Hi I am after some advice please. I live in a flat that has a fuse box that has three fuses only. One for lights One for Sockets and one for Cooker. In the Kitchen there is the normal cooker wall socket with switch and 3 point plug socket and lower down is the plate for hard wiring the appliance. My wife recently purchased a separate electric oven and hob and I do not know the best way to install them. The Hob is an AEG HK95507FB it states it requires a electrical connection of 7.9kw and a fuse of 40 amps. The Oven is a Hotpoint DH53KS double electric oven and states it requires a electrical connection of 4.8kw and a fuse of 32 amps. If I have a fuse of 40/45 amps can I hard wire them both into the same socket or should I create a fused spur for the oven? or neither and need something else? Sorry for the long winded post but I wanted to provide as much info as possible. Also I believe the flat was built/renovated in 1980 in case that has some bearing on the wiring. Thanks in advance for any advice given
You can get a double cooker connection unit which will allow both the devices to connect to the same point. It is unlikely that you can draw any more than 32A total without running new cable.
However every heater in a oven or cooker once to temperature switches on and off so although you could get an overload the time will be short so it will not over heat the cable. As long as the original 32A fuse/MCB is used should it draw more than allowed to prevent cable overheating the fuse/MCB will open and it will all fail safe. Assuming the oven is in the right housing and loss of fans will not mean it over heats.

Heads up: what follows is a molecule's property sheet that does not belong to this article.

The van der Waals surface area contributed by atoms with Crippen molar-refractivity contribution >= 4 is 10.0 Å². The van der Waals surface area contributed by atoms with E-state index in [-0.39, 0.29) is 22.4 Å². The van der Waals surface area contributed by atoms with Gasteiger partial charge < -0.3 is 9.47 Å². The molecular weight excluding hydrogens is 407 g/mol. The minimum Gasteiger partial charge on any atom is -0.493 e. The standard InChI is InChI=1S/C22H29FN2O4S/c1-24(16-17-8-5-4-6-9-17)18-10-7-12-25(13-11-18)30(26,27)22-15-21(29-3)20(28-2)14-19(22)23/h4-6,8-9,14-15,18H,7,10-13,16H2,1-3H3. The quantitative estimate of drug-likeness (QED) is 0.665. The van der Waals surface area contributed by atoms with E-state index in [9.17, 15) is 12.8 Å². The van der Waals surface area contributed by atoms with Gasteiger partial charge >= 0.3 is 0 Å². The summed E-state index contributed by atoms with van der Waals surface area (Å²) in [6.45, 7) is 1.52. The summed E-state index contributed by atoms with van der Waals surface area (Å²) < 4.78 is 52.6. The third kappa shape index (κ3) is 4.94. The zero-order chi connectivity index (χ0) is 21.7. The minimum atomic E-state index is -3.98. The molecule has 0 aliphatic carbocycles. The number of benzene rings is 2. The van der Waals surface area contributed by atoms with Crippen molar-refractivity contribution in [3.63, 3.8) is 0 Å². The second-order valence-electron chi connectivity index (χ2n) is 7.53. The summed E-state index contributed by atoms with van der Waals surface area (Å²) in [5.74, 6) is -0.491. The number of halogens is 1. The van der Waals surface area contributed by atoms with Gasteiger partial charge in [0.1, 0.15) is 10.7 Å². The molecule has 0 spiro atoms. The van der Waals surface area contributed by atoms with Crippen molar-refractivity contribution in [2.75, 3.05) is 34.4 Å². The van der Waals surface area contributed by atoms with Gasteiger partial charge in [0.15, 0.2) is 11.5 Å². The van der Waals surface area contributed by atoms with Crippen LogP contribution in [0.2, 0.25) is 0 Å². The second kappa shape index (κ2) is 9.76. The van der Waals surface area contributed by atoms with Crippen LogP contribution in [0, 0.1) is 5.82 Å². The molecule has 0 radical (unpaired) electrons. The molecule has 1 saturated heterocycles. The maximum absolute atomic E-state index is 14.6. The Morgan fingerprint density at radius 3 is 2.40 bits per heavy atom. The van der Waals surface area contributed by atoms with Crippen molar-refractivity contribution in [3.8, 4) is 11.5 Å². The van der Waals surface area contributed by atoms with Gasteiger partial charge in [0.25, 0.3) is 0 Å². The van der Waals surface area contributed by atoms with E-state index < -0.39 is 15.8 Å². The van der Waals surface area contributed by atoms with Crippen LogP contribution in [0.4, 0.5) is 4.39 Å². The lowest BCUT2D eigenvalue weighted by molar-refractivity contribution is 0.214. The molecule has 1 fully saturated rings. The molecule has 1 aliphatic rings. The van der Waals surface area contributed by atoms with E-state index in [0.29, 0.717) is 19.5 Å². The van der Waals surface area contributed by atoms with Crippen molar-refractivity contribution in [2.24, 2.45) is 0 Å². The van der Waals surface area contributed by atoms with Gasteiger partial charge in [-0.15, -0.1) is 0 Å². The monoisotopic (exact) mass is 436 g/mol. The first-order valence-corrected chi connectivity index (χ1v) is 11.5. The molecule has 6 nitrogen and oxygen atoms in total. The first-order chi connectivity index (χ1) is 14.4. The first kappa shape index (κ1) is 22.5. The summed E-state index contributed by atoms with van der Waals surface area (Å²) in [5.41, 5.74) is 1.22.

My cooker is something like 11kW or 48A and is still on a 32A MCB which has never tripped. Seems odd I know but in essence the induction hob is more economic than any of the older types so although it has the ability to use more in real terms it uses less.
My induction hob works fine, had to rip my mothers out, not because of the hob its self but due to silly touch controls, we found she could not read the touch controls in a wheel chair, same problem for children, they are too short to read the display, so they can in error switch on the hob or change setting as nothing is visible at that angle. Ours has knobs so no problem, problem is they are never powered up in show room so one does not realise the problem with silly touch controls until too late. With the old Halogen hob touch controls meant easy clean, but with induction it's easy clean anyway nothing gets baked on so not required.
Thank you for the reply ericmark. I did post this on another forum as well so that if I got same answer I would feel better about it. The other answer I got pretty much said the same thin and also said the a 32a could cope with up to 15kw and also suggested the same connection as you so I am more than happy with that and again thanks for taking the time to reply.
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